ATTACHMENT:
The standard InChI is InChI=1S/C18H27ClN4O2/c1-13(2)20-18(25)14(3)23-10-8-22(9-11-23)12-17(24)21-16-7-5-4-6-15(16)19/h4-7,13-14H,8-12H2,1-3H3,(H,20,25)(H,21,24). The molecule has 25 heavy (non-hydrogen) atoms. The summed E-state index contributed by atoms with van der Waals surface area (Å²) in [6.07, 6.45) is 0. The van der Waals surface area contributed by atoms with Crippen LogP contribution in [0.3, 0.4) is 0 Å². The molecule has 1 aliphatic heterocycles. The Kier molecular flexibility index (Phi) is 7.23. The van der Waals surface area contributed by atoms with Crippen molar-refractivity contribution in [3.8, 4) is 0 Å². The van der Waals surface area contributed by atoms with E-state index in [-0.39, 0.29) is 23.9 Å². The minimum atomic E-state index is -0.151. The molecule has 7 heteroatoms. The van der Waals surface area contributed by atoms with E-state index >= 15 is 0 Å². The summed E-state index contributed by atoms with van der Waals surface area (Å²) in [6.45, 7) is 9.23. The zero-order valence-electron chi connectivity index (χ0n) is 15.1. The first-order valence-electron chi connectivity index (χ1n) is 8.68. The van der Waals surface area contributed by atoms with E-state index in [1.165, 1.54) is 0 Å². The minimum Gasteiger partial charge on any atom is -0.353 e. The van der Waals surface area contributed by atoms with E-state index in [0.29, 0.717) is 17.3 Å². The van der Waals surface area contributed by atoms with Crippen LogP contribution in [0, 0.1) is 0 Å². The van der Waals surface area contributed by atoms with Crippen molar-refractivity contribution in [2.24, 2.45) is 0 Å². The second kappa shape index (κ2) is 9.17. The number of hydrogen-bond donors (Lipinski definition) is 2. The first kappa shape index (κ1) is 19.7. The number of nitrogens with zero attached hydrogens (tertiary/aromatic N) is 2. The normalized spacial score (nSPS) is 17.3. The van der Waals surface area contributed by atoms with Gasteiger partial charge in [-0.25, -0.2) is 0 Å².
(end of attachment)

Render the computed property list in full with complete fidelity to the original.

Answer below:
The standard InChI is InChI=1S/C18H27ClN4O2/c1-13(2)20-18(25)14(3)23-10-8-22(9-11-23)12-17(24)21-16-7-5-4-6-15(16)19/h4-7,13-14H,8-12H2,1-3H3,(H,20,25)(H,21,24). The molecule has 25 heavy (non-hydrogen) atoms. The summed E-state index contributed by atoms with van der Waals surface area (Å²) in [6.07, 6.45) is 0. The van der Waals surface area contributed by atoms with Crippen LogP contribution in [0.3, 0.4) is 0 Å². The molecule has 1 aliphatic heterocycles. The Kier molecular flexibility index (Phi) is 7.23. The van der Waals surface area contributed by atoms with Crippen molar-refractivity contribution in [3.8, 4) is 0 Å². The van der Waals surface area contributed by atoms with E-state index in [-0.39, 0.29) is 23.9 Å². The minimum atomic E-state index is -0.151. The molecule has 7 heteroatoms. The van der Waals surface area contributed by atoms with E-state index >= 15 is 0 Å². The summed E-state index contributed by atoms with van der Waals surface area (Å²) in [6.45, 7) is 9.23. The zero-order valence-electron chi connectivity index (χ0n) is 15.1. The first-order valence-electron chi connectivity index (χ1n) is 8.68. The van der Waals surface area contributed by atoms with E-state index in [1.165, 1.54) is 0 Å². The minimum Gasteiger partial charge on any atom is -0.353 e. The van der Waals surface area contributed by atoms with E-state index in [0.29, 0.717) is 17.3 Å². The van der Waals surface area contributed by atoms with Crippen LogP contribution in [0, 0.1) is 0 Å². The van der Waals surface area contributed by atoms with Crippen molar-refractivity contribution in [2.24, 2.45) is 0 Å². The second kappa shape index (κ2) is 9.17. The number of hydrogen-bond donors (Lipinski definition) is 2. The first kappa shape index (κ1) is 19.7. The number of nitrogens with zero attached hydrogens (tertiary/aromatic N) is 2. The normalized spacial score (nSPS) is 17.3. The van der Waals surface area contributed by atoms with Gasteiger partial charge in [-0.25, -0.2) is 0 Å².